Paul Fain

Paul Fain, News Editor, came to Inside Higher Ed in September 2011, after a six-year stint covering leadership and finance for The Chronicle of Higher Education. Paul has also worked in higher-ed P.R., with Widmeyer Communications, but couldn't stay away from reporting. A former staff writer for C-VILLE Weekly, a newspaper in Charlottesville, Va., Paul has written for The New York Times, Washington City Paper and Mother Jones. He's won a few journalism awards, including one for beat reporting from the Education Writers Association and the Dick Schaap Excellence in Sports Journalism Award. Paul got hooked on journalism while working too many hours at The Review, the student newspaper at the University of Delaware, where he earned a degree in political science in 1996. A native of Dayton, Ohio, and a long-suffering fan of the Cincinnati Bengals, Fain plays guitar in a band with more possible names than polished songs.

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Most Recent Articles

December 19, 2016
Overall college enrollments declined 1.4 percent this fall compared to one year ago, according to new data from the National Student Clearinghouse Research Center, a dip of more than 270,000 students. Nationwide enrollments began their slide in 2012 and have now continued for the last 10 consecutive college terms.
December 16, 2016
New study dumps cold water on the value of wage data to prospective students who are place bound and headed to less-selective colleges.
December 16, 2016
Barbara Beno, president of the Accrediting Commission for Community and Junior Colleges, has been placed on leave in advance of her planned retirement next year, the San Francisco Chronicle reported.
December 15, 2016
The University of Virginia's Miller Center and the affiliated National Commission on Financing 21st Century Higher Education on Wednesday released a report making the case for how to best fund increased college credential production in the United States.
December 13, 2016
The U.S. Department of Education last week announced the seven companies it awarded new contracts for the collection of debt from federal financial aid. The seven companies, listed below, were selected from 48 bids, according to the publication insideARM.
December 13, 2016
In an expected move, John King Jr., the U.S. secretary of education, on Monday made the Education Department's final decision to terminate its recognition of the Accrediting Council for Independent Colleges and Schools (ACICS). The council is a national accreditor that oversees 245 institutions, many of them for-profits, which enroll roughly 600,000 students and collectively received $4.76 billion in federal aid last year.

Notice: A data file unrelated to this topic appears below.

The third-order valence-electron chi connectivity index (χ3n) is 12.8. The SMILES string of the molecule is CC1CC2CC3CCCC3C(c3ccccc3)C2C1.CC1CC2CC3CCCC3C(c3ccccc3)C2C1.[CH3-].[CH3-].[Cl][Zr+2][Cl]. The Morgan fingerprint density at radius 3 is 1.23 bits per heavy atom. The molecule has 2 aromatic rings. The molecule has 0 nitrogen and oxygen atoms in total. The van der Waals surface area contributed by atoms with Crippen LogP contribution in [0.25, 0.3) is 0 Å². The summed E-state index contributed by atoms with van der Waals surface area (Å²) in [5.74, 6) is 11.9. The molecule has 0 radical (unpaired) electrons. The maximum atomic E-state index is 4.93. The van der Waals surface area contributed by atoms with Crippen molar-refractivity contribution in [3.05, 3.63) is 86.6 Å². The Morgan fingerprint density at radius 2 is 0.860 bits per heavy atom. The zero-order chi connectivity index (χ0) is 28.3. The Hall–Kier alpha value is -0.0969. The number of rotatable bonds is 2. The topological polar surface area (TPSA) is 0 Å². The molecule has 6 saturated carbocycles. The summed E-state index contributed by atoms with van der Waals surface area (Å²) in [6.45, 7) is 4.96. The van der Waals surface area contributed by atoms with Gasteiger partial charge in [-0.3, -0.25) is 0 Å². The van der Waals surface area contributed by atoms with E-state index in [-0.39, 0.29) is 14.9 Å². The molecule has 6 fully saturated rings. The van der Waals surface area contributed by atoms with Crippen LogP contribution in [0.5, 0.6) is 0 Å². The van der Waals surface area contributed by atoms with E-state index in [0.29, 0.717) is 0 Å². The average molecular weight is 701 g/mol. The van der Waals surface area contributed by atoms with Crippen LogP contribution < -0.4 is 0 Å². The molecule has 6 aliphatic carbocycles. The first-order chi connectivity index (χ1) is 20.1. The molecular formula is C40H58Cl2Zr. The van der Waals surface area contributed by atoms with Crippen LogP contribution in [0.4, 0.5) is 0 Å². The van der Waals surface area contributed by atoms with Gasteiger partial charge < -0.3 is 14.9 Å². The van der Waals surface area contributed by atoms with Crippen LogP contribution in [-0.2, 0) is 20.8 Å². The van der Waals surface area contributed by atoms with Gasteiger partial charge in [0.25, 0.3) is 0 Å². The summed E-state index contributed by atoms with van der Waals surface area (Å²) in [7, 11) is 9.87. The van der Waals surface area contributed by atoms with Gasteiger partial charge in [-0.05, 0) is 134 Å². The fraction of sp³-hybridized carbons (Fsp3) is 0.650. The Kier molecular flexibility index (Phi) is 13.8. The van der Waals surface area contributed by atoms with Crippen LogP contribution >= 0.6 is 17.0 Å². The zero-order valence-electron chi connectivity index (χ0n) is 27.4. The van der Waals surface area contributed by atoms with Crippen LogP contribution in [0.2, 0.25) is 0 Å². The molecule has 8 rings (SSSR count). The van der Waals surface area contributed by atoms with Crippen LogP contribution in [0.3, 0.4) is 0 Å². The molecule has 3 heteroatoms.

December 8, 2016
The college completion agenda reaches an inflection point as the Obama administration ends and the nation increasingly focuses on jobs and college value. Experts assess shifts in the completion push and what comes next.
December 5, 2016
Overall national college completion rates are rising after a two-year slide, according to new data from the National Student Clearinghouse Research Center, which tracks 97 percent of all college enrollments.
December 1, 2016
The percentage of graduating high school seniors who completed the Free Application for Federal Student Aid in 2015 varied widely by city, according to a new analysis from the National College Access Network. The group looked at numbers from 68 cities, finding that a high of 68 percent completed the FAFSA in Memphis, Tenn., compared to a low of 25 percent in North Las Vegas. The 68-city average was 48 percent, according to the group, which is close to the nationwide rate of 44 percent in 2014.
December 1, 2016
Colorado Heights University, a private nonprofit institution located in Denver, will shut down next year, The Denver Post reported. The small university enrolls mostly international students.

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August 26, 2013
President, in direct remarks on the sector, notes concerns that some institutions "make out like a bandit," but calls for more scrutiny of colleges across the board.
March 13, 2013
California lawmaker wants MOOCs and other online providers to help meet student demand, and will encourage -- and some fear force -- public colleges to accept those credits.
November 8, 2012
California higher education leaders see Tuesday’s election results as a potential boon for the state’s colleges and universities, but major financial problems could still complicate the systems’ recoveries.
May 15, 2012
California's governor lays out deep "trigger cuts" to higher education if a tax hike fails in November. But business leaders and one faculty union appear unlikely to back the tax plan.
April 17, 2012
The Bidens' tax return had non-tenure track instructors wondering how one of their own could be earning $82,000 a year, but it turns out Jill Biden has become an associate professor.
April 5, 2012
City Colleges of Chicago and union representing adult education instructors agree to bonus pay based on student performance.

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